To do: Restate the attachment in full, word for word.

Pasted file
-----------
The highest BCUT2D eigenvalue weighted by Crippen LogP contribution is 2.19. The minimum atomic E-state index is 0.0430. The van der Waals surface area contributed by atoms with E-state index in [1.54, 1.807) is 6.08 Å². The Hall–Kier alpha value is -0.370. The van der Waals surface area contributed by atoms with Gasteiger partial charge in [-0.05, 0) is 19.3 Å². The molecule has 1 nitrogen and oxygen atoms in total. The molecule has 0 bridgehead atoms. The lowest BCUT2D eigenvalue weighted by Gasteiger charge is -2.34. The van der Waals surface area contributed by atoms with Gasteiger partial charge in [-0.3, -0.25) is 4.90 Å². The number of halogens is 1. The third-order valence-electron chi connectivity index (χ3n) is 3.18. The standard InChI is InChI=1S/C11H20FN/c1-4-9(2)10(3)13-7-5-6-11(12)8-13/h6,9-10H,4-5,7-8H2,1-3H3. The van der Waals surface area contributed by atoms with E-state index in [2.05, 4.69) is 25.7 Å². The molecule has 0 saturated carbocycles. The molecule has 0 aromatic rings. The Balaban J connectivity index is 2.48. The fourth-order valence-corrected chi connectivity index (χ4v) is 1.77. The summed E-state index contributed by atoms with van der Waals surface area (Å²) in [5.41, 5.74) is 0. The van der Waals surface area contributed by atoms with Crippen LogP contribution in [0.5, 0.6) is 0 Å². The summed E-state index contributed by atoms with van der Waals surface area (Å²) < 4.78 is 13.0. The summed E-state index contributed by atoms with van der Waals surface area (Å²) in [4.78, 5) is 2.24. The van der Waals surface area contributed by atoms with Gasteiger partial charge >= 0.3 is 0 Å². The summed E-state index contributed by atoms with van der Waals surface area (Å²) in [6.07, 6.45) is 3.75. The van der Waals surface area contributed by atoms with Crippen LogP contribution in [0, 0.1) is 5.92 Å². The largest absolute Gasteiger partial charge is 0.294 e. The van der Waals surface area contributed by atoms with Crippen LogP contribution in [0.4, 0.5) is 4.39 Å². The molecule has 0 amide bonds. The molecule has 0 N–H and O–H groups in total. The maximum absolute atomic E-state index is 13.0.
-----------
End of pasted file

The highest BCUT2D eigenvalue weighted by Crippen LogP contribution is 2.19. The minimum atomic E-state index is 0.0430. The van der Waals surface area contributed by atoms with E-state index in [1.54, 1.807) is 6.08 Å². The Hall–Kier alpha value is -0.370. The van der Waals surface area contributed by atoms with Gasteiger partial charge in [-0.05, 0) is 19.3 Å². The molecule has 1 nitrogen and oxygen atoms in total. The molecule has 0 bridgehead atoms. The lowest BCUT2D eigenvalue weighted by Gasteiger charge is -2.34. The van der Waals surface area contributed by atoms with Gasteiger partial charge in [-0.3, -0.25) is 4.90 Å². The number of halogens is 1. The third-order valence-electron chi connectivity index (χ3n) is 3.18. The standard InChI is InChI=1S/C11H20FN/c1-4-9(2)10(3)13-7-5-6-11(12)8-13/h6,9-10H,4-5,7-8H2,1-3H3. The van der Waals surface area contributed by atoms with E-state index in [2.05, 4.69) is 25.7 Å². The molecule has 0 saturated carbocycles. The molecule has 0 aromatic rings. The Balaban J connectivity index is 2.48. The fourth-order valence-corrected chi connectivity index (χ4v) is 1.77. The summed E-state index contributed by atoms with van der Waals surface area (Å²) in [5.41, 5.74) is 0. The van der Waals surface area contributed by atoms with Crippen LogP contribution in [0.5, 0.6) is 0 Å². The summed E-state index contributed by atoms with van der Waals surface area (Å²) < 4.78 is 13.0. The summed E-state index contributed by atoms with van der Waals surface area (Å²) in [4.78, 5) is 2.24. The van der Waals surface area contributed by atoms with Gasteiger partial charge >= 0.3 is 0 Å². The summed E-state index contributed by atoms with van der Waals surface area (Å²) in [6.07, 6.45) is 3.75. The van der Waals surface area contributed by atoms with Crippen LogP contribution in [0, 0.1) is 5.92 Å². The largest absolute Gasteiger partial charge is 0.294 e. The van der Waals surface area contributed by atoms with Crippen LogP contribution in [0.4, 0.5) is 4.39 Å². The molecule has 0 amide bonds. The molecule has 0 N–H and O–H groups in total. The maximum absolute atomic E-state index is 13.0.